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Withdrawal of TSA nominee raises concern about agency workforce

Withdrawal of TSA nominee raises concern about agency workforce

Jessica Lambertson | Government Executive

January 21, 2010

The lack of permanent leadership at the Transportation Security Administration is delaying action on several agency personnel issues, union leaders and other observers said on Wednesday.

TSA has a number of issues that continue to contribute to its high attrition rate and low workforce morale,” said Colleen Kelley, president of the National Treasury Employees Union, in a statement. “Many of these issues, such as insufficient training, low pay, inconsistencies in workplace policies and injury rates, will only be successfully addressed with a permanent administrator.”

Kelley’s comments were in response to Erroll Southers’ decision on Wednesday to withdraw his nomination as TSA chief, despite bipartisan support from the Senate Homeland Security and Governmental Affairs Committee.

Southers’ nomination attracted controversy over the law enforcement veteran’s admission that he improperly accessed FBI data 20 years ago on his estranged wife’s then-boyfriend. Sen. Jim DeMint, R-S.C., also expressed concern that Southers would support the right of TSA screeners to bargain collectively, which DeMint and others believe could jeopardize aviation security. Current law allows agency employees to unionize, but the unions do not have the power to create collective bargaining contracts with TSA managers.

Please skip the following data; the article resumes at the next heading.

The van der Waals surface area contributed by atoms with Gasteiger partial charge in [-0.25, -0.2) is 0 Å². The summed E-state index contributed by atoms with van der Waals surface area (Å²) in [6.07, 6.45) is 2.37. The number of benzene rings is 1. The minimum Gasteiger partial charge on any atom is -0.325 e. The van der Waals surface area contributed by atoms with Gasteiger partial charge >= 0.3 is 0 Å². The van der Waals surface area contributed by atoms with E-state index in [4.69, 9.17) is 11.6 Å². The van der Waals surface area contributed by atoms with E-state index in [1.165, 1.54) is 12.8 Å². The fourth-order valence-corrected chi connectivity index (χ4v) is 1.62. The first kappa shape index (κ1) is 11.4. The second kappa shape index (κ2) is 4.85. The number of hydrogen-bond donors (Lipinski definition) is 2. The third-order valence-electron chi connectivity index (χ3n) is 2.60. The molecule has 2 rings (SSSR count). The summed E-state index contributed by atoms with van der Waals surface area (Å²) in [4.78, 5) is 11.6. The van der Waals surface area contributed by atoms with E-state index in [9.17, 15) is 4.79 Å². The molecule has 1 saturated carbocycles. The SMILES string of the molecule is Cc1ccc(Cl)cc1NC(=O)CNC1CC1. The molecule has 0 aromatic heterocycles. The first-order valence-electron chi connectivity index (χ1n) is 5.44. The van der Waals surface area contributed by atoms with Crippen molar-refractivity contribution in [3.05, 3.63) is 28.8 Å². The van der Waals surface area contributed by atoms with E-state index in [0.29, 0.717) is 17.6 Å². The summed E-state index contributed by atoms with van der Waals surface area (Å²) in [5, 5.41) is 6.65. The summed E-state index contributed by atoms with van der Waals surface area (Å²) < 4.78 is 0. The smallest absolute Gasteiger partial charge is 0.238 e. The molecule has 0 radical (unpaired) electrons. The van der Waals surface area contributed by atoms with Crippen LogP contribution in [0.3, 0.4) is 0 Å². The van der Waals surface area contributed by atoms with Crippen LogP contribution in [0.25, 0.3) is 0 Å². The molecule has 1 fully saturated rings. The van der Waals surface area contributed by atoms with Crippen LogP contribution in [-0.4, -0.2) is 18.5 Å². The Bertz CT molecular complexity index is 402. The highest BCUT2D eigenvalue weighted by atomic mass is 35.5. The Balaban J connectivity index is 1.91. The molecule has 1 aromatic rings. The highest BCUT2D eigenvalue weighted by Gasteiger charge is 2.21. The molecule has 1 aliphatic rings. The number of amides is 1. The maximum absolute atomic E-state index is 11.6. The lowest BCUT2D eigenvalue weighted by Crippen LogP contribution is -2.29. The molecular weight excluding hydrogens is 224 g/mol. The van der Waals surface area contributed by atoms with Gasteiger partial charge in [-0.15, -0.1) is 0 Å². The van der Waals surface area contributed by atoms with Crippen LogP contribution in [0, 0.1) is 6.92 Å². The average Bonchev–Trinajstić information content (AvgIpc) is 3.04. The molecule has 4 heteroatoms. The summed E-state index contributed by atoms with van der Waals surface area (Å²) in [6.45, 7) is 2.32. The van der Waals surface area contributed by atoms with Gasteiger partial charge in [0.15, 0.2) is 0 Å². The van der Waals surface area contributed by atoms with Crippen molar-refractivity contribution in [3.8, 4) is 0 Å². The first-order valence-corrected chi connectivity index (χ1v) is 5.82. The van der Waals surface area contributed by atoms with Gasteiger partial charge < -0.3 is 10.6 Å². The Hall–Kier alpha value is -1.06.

John Gage, president of the American Federation of Government Employees, said obtaining collective bargaining rights for TSA workers is still an attainable goal despite the political controversy the issue has sparked. “We think the administration can move forward providing rights to [Transportation Security officers], to providing them a voice at work before the confirmation of a new administration head. We think it’s legally OK, and, given the circumstances, necessary.”

Southers’ withdrawal is another blow to the Obama administration’s record of filling key agency vacancies, according to the nonprofit group Partnership for Public Service. By the end of 2009, the administration had filled 59 percent of its important posts.

“We’re a year into the Obama administration, and we have a critical leadership position that remains unfilled,” said Max Stier, president and chief executive officer of the Partnership. “In the context of the attempted Christmas Day bombing and many other threats, this is a job that should have been filled a long time ago.” Stier said the absence of permanent leadership means that TSA employees lack crucial management while the American public lacks an assurance of safety. “This is not a good story for anybody,” he said.

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